SINGAPORE: Swimming has given Theresa Goh a golden crown.
"This is natural," the 25 year old says, twirling her short, wavy golden—brown locks.
"I did dye it very dark brown, but because I don’t wear a swim cap, the water’s turned my hair this colour."
And in a first hint of wits beneath Theresa’s seemingly stern facade, she playfully adds, "so no, my hair colour and style aren’t inspired by Tao Li".
While maintaining a mane difference to Singapore’s butterfly swim queen who once famously sported short, blonde locks, the Paralympian swimmer is like Tao Li —— both determined sportswomen who have each made their mark.
The two—time Paralympian who has represented Singapore since 2004 prefers to compare herself against her best friend and fellow Paralympic swimmer Yip Pin Xiu, who won Singapore its first gold medal in 50m backstroke at the Beijing 2008 Paralympic Games.
"I’m very average —— I’m not like Pin Xiu," says wheelchair—bound Theresa, although there’s no denying she has made waves in her sport and created ripples that positively influenced those around her.
In a separate interview, Pin Xiu revealed that she looked up to her big sister Theresa for inspiration.
Meanwhile, Theresa says she gets the occasional stranger walking up to her, telling her "you’ve done Singapore proud", or "keep doing what you’re doing".
Theresa started competitive swimming when she was 12 after being talent—spotted in a public pool by a sports volunteer.
Her first competition in 1999 —— the National Swimming Championships where she won six medals —— set the pace of her sporting career.
Theresa has since won numerous gold medals at major games, such as the ASEAN ParaGames in Thailand in 2005 and 2008, and the US Paralympics Swimming National Championships in 2006.
She was also ranked world—number—two after her 100m breaststroke time of 1:58:14 (SB4 category) at the 2007 German Open.
In the upcoming London 2012 Paralympic Games however, Theresa will compete in the 50m and 100m freestyle events instead of the breaststroke.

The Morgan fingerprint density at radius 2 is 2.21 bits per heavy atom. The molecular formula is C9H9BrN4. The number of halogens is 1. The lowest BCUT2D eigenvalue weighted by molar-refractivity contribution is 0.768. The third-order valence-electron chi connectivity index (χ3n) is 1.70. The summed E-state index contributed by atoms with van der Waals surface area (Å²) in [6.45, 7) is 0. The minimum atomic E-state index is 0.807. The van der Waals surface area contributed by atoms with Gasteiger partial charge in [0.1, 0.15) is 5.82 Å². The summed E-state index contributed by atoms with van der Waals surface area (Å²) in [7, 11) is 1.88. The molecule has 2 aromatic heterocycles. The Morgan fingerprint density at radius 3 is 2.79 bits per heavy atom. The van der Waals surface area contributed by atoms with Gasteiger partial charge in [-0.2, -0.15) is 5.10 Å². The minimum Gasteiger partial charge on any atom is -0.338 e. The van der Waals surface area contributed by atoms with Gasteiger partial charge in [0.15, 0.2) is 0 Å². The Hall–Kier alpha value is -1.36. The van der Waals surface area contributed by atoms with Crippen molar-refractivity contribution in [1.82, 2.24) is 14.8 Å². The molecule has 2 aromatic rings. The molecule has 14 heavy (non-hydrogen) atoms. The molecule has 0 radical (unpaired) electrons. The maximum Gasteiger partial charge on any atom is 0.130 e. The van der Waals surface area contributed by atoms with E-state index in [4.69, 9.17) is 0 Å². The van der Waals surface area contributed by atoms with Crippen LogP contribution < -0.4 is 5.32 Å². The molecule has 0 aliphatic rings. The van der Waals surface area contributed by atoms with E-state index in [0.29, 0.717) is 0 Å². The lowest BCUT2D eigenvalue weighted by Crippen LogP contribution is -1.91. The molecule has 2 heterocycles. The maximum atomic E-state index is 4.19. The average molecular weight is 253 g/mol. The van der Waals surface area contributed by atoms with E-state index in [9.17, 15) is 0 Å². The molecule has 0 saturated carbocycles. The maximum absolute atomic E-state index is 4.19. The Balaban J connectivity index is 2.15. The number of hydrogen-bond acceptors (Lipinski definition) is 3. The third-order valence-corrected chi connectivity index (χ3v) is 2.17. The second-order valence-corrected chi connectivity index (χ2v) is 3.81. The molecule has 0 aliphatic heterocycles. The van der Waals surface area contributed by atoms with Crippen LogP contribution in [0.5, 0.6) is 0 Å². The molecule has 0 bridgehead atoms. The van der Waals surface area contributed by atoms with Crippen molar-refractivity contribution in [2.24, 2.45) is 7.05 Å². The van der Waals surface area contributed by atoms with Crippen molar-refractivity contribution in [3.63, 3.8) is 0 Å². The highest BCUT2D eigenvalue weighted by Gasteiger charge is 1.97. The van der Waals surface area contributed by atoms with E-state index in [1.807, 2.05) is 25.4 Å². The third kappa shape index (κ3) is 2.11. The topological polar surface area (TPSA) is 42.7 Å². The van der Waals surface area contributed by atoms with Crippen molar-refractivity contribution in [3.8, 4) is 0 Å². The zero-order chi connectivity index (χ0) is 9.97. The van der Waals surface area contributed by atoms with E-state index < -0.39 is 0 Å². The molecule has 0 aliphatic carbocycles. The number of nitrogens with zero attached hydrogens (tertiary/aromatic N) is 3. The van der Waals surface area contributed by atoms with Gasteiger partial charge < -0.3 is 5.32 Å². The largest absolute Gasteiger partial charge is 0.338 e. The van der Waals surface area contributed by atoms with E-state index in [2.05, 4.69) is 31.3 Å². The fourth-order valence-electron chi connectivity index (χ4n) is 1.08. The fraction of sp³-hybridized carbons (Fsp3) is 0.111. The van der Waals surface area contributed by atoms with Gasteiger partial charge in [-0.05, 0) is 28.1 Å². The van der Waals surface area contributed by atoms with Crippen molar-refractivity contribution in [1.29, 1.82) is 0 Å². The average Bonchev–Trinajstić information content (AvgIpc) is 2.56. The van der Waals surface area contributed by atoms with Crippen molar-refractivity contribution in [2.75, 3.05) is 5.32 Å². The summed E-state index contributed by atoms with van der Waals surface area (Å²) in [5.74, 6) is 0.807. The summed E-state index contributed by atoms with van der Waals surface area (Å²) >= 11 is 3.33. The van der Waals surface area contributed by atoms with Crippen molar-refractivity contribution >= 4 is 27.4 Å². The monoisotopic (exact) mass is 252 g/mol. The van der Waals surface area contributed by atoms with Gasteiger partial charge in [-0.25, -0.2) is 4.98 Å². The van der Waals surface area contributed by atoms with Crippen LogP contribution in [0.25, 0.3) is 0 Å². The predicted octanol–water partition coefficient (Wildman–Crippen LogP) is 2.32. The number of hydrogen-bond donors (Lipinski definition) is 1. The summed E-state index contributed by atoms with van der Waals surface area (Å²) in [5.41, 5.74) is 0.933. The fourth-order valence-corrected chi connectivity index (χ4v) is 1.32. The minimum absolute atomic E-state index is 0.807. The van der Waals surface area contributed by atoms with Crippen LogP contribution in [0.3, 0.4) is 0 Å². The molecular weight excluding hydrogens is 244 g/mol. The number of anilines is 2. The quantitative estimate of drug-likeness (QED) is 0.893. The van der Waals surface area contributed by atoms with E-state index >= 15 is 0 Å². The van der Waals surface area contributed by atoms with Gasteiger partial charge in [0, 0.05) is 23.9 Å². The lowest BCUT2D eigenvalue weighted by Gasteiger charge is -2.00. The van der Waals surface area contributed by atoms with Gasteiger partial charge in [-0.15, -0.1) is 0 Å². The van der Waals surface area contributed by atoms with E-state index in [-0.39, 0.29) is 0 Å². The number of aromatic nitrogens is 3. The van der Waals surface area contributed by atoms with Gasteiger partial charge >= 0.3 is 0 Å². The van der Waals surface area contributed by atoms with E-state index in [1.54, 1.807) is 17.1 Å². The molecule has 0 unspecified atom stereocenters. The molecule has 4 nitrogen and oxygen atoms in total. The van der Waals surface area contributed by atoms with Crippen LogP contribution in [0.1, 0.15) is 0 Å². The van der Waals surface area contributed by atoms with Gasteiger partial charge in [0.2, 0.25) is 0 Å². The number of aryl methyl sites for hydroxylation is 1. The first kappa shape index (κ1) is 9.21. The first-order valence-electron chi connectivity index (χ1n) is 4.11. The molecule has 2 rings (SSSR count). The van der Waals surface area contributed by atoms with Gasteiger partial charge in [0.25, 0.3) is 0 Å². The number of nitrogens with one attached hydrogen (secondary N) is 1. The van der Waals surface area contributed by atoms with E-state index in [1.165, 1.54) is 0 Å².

"Breaststroke is more technical so it takes more effort to shave seconds off my timing," she explains.
That, coupled with the fact that more younger and stronger breaststroke athletes are emerging, led Theresa to make a strategic decision to focus on freestyle.
Theresa competes in the S5 Paralympic category for freestyle, which puts her in the middle of the S1 to S12 range of disability levels.
So far, Theresa’s been hopeful where training and preparation are concerned.
"My target time for 50m freestyle is below 44 seconds. I’m now at 45, but to shave off that one second takes a lot of effort," she explains.
"For me, there are balance issues because I can’t use my legs to kick and my arms will have to do all the work in water. So I’ve got to ensure I’ve got enough arm power and that my freestyle techniques are properly executed before I can go for the burst."
Theresa’s secrets to her "burst" are her strong arms which can lift 110kg of weights at the bench press.
What will also power her to the finish is her positive outlook in life.
She’s got the nerves
Theresa’s fierce determination in the water has its roots in the early stages of her life —— born prematurely, her body has had to fight off potentially deadly infections.
Suffering from spina bifida, where the vertebrae along her spine weren’t fully formed, Theresa was made more prone to life—threatening infections due to her exposed nerves and tissues.
Although having no use of her lower limbs caused by her condition, Theresa grew up to be a fit, healthy, young woman with a positive outlook.